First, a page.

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Published: Wednesday, August 14, 2019 @ 12:00 AM
WASHINGTON TWP. — A man shot by police in 2017 recently showed up uninvited to a closed meeting for Incarnation School in Washington Twp.
Although he committed no crime and later was deemed not to be a threat, the incident triggered a discussion about how the public and law enforcement should handle incidents when potential mental health or safety issues are involved, especially in light of the recent mass shooting in the Oregon District.
According to a memo from the Montgomery County Sheriff’s Office obtained by WHIO-TV, Austin Linker, 18, arrived at the parish activities center at Incarnation Catholic Church last week during a closed Incarnation School teacher in-service-training session. He was asked to leave. He did so and made no attempt to enter the school.
Classes begin there Wednesday.
In 2017, two Centerville police officers shot Linker after he brandished a “replica gun” at them. Investigators determined he wanted to commit suicide by cop.
School officials sent a letter to parents this week that addressed Linker’s visit to the building. In it, they said, “No threat has been made to Incarnation School or Parish.”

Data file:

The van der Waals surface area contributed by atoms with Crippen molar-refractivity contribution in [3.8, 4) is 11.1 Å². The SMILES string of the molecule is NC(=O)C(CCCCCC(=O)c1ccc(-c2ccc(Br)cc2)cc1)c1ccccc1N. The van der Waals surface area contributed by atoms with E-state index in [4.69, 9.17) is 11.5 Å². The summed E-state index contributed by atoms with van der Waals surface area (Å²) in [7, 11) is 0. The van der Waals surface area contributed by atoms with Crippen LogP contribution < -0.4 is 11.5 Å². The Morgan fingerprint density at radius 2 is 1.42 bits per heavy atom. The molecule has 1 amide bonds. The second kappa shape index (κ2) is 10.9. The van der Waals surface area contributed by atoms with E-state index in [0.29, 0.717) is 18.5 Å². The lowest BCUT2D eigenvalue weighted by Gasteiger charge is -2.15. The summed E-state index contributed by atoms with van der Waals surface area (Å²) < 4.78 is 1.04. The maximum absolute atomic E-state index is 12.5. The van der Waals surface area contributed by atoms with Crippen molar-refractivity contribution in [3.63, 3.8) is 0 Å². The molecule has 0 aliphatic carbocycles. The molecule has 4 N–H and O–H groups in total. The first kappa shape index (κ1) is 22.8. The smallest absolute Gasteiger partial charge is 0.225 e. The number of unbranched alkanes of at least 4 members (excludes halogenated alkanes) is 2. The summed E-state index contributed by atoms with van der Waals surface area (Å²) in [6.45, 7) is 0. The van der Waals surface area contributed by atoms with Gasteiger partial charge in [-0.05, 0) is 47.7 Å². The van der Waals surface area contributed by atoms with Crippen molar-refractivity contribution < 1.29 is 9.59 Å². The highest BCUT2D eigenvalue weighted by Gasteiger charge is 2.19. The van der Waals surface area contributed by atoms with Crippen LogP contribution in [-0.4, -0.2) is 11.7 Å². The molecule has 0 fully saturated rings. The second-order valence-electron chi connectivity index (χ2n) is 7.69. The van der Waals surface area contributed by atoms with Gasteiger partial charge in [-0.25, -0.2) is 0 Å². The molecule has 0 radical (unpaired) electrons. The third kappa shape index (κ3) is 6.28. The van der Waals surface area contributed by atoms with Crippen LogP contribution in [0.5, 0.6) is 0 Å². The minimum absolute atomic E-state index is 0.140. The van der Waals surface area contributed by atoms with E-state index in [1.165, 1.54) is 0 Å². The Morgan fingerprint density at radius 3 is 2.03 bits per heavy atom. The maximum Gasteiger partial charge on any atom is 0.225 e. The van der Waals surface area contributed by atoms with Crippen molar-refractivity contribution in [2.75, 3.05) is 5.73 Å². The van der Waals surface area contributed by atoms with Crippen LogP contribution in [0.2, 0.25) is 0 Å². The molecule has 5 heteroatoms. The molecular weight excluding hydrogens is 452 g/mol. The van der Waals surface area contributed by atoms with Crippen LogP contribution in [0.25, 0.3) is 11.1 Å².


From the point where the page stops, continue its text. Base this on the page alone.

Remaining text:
They stressed the school “is in a perpetual state of lockdown.”
Officer John Davis told WHIO-TV that law enforcement knows where Linker is and there is no indication he has done anything wrong, but they are monitoring the situation.
In the 2017 shooting, Centerville officers near the police station and library came upon a teen who pointed a gun at them. The officers shot and wounded the teen when he refused to drop the weapon.
The officers were cleared of any wrongdoing and Linker has “served his punishment” since, according to deputies.
In light of the Aug. 4 mass shooting in Dayton’s Oregon District that claimed the lives of nine people, the interest in addressing mental health and challenging situations that arise when residents or employees encounter a crisis came to light during the incident at the Incarnation School.
Davis explained that the idea of “seeing something and saying something” is important, but it is in no way a vehicle to unfairly target innocent people.
According to the Incarnation letter, the church will counsel Linker but he is not allowed at the school.